Emergency Preparedness Skills Every Person Should Consider Knowing – The Outdoor Women

Staying safe and helping those around you to stay as safe as possible will require you to do some work. Emergencies can crop up at any time and having a base knowledge of the skills listed below can help you and yours to survive nearly any crisis well.

First Aid

If you come across someone who’s fainted or collapsed, what do you do? How do you help them without harming them, and what signs should you look for? The big two factors are

  • is there a pulse?
  • are they breathing?

If both of these are true, take a look at their color. Are they bright red and sweating, or pale and cold to the touch? To get blood back to the brain, lift their feet 12 inches above the level of their heart. As they come around, orient them to where they are and what’s happened; let them know they’re safe and you’re helping them.

Find out where any pain is occurring and ask them when the last time they ate something. Make sure you share this information with emergency personnel when they arrive; if the person needs surgery, knowing the last meal time can help.

Self Defense

The first step in self defense is to be aware. If you like to use headphones, take them out when you cross parking lots or if you’re out after dark. If you have access to a security guard, use them to walk you to your car or at least watch until you get in your car.

Be ready to make noise and scream “Fire!” if someone gets too close or frightens you. The decision to fight back may seem contrary to your personality, but if you can walk like you’re at least willing to throw a punch, you will lose the aura of victimhood and probably be left alone. Keep your hands loose and don’t walk from work or store to your car with your hands full of purse and shopping. Predators are less likely to attack people who look confident and capable.

Thrift and Frugality

One of the best things you can do to survive a crisis is to be able to live on very little. If your home is not set up to store extra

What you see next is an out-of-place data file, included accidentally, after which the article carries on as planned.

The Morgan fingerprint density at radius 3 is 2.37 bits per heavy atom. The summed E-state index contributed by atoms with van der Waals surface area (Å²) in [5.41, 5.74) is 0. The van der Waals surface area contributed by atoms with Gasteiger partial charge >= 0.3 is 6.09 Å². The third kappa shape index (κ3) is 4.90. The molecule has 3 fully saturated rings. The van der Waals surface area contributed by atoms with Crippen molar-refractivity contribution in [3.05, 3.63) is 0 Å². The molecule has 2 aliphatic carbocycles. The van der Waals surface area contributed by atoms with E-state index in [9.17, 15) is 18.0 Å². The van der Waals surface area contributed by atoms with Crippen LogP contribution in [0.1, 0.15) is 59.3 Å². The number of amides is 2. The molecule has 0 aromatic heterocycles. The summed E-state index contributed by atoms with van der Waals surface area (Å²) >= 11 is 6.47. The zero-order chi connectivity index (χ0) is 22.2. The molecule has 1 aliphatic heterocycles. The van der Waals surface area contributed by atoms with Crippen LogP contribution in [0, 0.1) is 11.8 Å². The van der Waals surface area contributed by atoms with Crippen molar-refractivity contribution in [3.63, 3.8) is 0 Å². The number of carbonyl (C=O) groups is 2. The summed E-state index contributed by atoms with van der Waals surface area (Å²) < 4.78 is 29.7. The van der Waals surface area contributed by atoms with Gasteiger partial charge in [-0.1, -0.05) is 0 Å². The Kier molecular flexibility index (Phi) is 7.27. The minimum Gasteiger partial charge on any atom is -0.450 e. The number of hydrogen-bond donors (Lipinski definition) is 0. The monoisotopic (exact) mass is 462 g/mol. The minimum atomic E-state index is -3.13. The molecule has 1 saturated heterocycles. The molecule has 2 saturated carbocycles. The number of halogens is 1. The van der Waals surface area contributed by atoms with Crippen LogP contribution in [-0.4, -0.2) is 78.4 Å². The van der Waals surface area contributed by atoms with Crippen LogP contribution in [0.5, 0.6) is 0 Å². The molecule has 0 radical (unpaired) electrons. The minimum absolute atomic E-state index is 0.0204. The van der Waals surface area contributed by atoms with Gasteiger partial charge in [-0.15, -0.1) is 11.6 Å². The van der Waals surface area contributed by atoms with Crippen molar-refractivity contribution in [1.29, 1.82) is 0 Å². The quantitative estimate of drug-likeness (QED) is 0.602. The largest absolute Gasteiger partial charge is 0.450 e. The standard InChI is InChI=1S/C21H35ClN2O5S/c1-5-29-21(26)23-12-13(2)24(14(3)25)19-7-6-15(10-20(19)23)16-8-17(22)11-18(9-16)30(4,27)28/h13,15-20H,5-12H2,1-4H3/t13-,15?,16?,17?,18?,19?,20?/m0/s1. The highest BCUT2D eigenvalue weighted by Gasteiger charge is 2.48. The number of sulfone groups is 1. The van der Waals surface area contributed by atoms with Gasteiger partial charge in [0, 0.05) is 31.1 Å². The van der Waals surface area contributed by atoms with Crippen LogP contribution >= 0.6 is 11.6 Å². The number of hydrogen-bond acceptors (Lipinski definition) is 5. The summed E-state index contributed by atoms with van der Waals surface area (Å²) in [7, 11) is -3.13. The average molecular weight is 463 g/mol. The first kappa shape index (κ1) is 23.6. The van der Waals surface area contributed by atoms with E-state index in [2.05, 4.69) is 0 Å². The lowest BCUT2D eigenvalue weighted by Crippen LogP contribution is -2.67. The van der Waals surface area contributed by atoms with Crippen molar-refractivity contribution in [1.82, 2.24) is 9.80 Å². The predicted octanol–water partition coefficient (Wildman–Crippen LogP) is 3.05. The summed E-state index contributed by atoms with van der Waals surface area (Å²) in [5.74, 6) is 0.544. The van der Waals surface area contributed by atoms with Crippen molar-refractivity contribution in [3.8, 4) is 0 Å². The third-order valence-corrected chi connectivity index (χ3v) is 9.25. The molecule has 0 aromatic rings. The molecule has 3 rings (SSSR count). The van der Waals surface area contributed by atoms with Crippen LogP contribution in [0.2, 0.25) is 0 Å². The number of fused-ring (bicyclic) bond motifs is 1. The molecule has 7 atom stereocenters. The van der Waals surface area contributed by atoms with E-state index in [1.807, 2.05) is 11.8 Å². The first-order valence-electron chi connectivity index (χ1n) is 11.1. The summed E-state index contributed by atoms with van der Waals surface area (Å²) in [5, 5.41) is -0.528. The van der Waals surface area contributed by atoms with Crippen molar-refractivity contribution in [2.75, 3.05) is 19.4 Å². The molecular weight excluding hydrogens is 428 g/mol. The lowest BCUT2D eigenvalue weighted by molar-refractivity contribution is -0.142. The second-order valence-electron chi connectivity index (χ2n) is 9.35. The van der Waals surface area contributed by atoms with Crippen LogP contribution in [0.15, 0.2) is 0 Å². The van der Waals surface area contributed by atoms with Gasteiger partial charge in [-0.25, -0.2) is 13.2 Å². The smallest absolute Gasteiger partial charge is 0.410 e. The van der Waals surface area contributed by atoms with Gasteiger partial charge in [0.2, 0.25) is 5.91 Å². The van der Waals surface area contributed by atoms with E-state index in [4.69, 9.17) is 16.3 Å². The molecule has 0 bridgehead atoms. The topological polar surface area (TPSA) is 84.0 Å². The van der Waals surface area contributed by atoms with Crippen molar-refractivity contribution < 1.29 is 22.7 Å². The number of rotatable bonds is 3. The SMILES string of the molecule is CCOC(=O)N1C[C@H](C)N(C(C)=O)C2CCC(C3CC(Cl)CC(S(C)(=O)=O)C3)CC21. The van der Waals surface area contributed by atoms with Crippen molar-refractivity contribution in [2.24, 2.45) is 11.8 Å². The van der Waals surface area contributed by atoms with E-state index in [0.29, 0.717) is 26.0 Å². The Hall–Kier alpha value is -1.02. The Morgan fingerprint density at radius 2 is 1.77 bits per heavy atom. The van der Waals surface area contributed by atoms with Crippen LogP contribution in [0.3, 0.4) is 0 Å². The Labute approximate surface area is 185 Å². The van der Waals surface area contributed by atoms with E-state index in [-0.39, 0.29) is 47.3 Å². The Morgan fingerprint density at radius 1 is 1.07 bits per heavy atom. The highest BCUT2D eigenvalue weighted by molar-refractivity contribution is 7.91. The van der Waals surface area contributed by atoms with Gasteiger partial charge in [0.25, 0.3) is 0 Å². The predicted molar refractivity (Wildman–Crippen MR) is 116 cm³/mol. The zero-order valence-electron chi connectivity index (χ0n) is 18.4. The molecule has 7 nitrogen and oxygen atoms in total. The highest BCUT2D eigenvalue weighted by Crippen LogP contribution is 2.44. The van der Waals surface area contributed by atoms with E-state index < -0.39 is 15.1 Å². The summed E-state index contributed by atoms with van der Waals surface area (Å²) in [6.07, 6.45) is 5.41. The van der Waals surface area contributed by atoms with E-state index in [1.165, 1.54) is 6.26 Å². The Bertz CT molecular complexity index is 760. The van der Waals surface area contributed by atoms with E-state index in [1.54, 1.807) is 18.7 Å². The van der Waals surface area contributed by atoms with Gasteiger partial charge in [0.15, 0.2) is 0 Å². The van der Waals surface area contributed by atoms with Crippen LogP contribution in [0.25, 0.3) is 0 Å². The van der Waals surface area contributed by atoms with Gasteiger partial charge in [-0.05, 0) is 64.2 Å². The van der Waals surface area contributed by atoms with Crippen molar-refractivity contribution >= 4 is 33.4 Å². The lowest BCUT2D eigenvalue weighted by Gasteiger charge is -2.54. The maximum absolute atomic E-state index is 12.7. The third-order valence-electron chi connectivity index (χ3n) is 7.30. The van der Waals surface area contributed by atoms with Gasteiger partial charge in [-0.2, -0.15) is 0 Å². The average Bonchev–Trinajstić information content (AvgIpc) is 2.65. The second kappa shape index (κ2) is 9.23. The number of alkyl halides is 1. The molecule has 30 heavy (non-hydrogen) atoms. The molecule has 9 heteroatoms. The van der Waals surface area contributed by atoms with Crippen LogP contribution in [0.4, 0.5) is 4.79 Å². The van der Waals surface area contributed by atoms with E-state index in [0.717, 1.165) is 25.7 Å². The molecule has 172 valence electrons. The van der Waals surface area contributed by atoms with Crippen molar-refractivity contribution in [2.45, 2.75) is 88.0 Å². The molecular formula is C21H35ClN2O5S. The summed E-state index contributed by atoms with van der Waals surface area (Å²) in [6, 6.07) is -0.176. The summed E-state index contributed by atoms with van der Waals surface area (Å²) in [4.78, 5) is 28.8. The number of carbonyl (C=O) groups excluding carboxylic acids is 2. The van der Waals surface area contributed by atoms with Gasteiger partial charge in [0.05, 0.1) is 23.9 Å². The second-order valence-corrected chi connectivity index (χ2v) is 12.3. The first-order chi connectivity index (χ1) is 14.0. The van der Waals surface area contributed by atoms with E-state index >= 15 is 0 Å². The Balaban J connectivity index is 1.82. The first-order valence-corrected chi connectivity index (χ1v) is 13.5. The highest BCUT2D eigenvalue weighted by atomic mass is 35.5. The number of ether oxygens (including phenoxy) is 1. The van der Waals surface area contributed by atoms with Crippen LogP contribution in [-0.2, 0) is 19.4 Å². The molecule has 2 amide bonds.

• food
  • water
  • consumables

and a crisis hits, such as a global pandemic, you could be a in a really bad patch. Think outside the box. Get a trunk that you can use as a coffee table and load it with canned foods, dried beans and rice. Pack them in smaller airtight tubs to avoid pests.

If you can easily cut out or at least reduce the amount of meat you eat each week, you can save money when things get tight. Can you live without cable? The ability to live on very little money is a great way to protect your family during a crisis.


Wait. Lockpicking? Isn’t that something for thieves and burglars? Not necessarily. Knowing how to pick locks is generally associated with crime, but the skill can be extremely useful in survival situation. There are plenty of circumstances outside of criminal enterprises where knowing how to get into or out of a locked door can be useful, particularly in conjunction with self-defense. Keys fell out while swimming? Locked in a trunk or a room that locked automatically? Lost the key to your bike lock? Getting a lock pick set and trying your hand can be useful in a wide variety of honest problems.

Protect Self from Cold

If you’re driving on snowy roads and slide off the road, how will you stay warm? To travel safe in cold country

  • keep your fuel level at 1/2 tank or better all winter long
  • dress in layers that will hold heat close, particularly fleece
  • avoid alcohol in extreme cold

You’ll want to carry blankets in your car, preferably either fleece or wool. Make sure that your phone is charged before you start your trip, and if you’re going to pass through areas with no service, let folks know when you leave and your planned arrival time.

Keeping you and yours safe can be a part of your routine. Once you build your skills and invest in just a few pieces of gear, be ready to keep learning. Take martial arts. Learn skills to live off-grid. Take a CPR class.

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